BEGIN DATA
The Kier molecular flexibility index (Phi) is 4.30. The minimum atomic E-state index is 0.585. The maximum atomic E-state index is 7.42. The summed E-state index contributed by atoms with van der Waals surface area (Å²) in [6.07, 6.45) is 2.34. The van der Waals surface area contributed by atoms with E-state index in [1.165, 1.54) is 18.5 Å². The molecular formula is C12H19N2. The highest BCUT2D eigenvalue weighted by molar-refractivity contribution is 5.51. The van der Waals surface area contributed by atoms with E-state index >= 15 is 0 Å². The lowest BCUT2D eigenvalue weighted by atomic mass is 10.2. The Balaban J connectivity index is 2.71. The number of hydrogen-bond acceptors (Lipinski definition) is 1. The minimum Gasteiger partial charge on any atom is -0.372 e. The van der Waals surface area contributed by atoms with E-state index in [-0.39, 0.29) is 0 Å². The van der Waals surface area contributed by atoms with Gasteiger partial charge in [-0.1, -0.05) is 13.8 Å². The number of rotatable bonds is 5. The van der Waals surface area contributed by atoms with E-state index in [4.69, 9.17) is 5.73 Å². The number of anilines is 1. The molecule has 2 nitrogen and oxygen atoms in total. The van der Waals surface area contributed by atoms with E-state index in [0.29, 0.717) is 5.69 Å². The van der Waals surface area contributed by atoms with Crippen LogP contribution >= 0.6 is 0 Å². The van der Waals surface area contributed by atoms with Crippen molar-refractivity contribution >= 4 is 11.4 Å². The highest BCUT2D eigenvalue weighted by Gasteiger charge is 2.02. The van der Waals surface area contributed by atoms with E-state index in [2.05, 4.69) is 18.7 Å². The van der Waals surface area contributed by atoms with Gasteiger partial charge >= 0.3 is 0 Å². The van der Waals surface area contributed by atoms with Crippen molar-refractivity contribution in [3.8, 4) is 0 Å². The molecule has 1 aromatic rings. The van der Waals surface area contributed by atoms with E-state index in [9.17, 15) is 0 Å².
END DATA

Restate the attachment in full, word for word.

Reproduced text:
The Kier molecular flexibility index (Phi) is 4.30. The minimum atomic E-state index is 0.585. The maximum atomic E-state index is 7.42. The summed E-state index contributed by atoms with van der Waals surface area (Å²) in [6.07, 6.45) is 2.34. The van der Waals surface area contributed by atoms with E-state index in [1.165, 1.54) is 18.5 Å². The molecular formula is C12H19N2. The highest BCUT2D eigenvalue weighted by molar-refractivity contribution is 5.51. The van der Waals surface area contributed by atoms with E-state index >= 15 is 0 Å². The lowest BCUT2D eigenvalue weighted by atomic mass is 10.2. The Balaban J connectivity index is 2.71. The number of hydrogen-bond acceptors (Lipinski definition) is 1. The minimum Gasteiger partial charge on any atom is -0.372 e. The van der Waals surface area contributed by atoms with E-state index in [-0.39, 0.29) is 0 Å². The van der Waals surface area contributed by atoms with Gasteiger partial charge in [-0.1, -0.05) is 13.8 Å². The number of rotatable bonds is 5. The van der Waals surface area contributed by atoms with E-state index in [4.69, 9.17) is 5.73 Å². The number of anilines is 1. The molecule has 2 nitrogen and oxygen atoms in total. The van der Waals surface area contributed by atoms with E-state index in [0.29, 0.717) is 5.69 Å². The van der Waals surface area contributed by atoms with Crippen LogP contribution >= 0.6 is 0 Å². The van der Waals surface area contributed by atoms with Crippen molar-refractivity contribution >= 4 is 11.4 Å². The highest BCUT2D eigenvalue weighted by Gasteiger charge is 2.02. The van der Waals surface area contributed by atoms with E-state index in [2.05, 4.69) is 18.7 Å². The van der Waals surface area contributed by atoms with Gasteiger partial charge >= 0.3 is 0 Å². The van der Waals surface area contributed by atoms with Crippen molar-refractivity contribution in [3.8, 4) is 0 Å². The molecule has 1 aromatic rings. The van der Waals surface area contributed by atoms with E-state index in [9.17, 15) is 0 Å².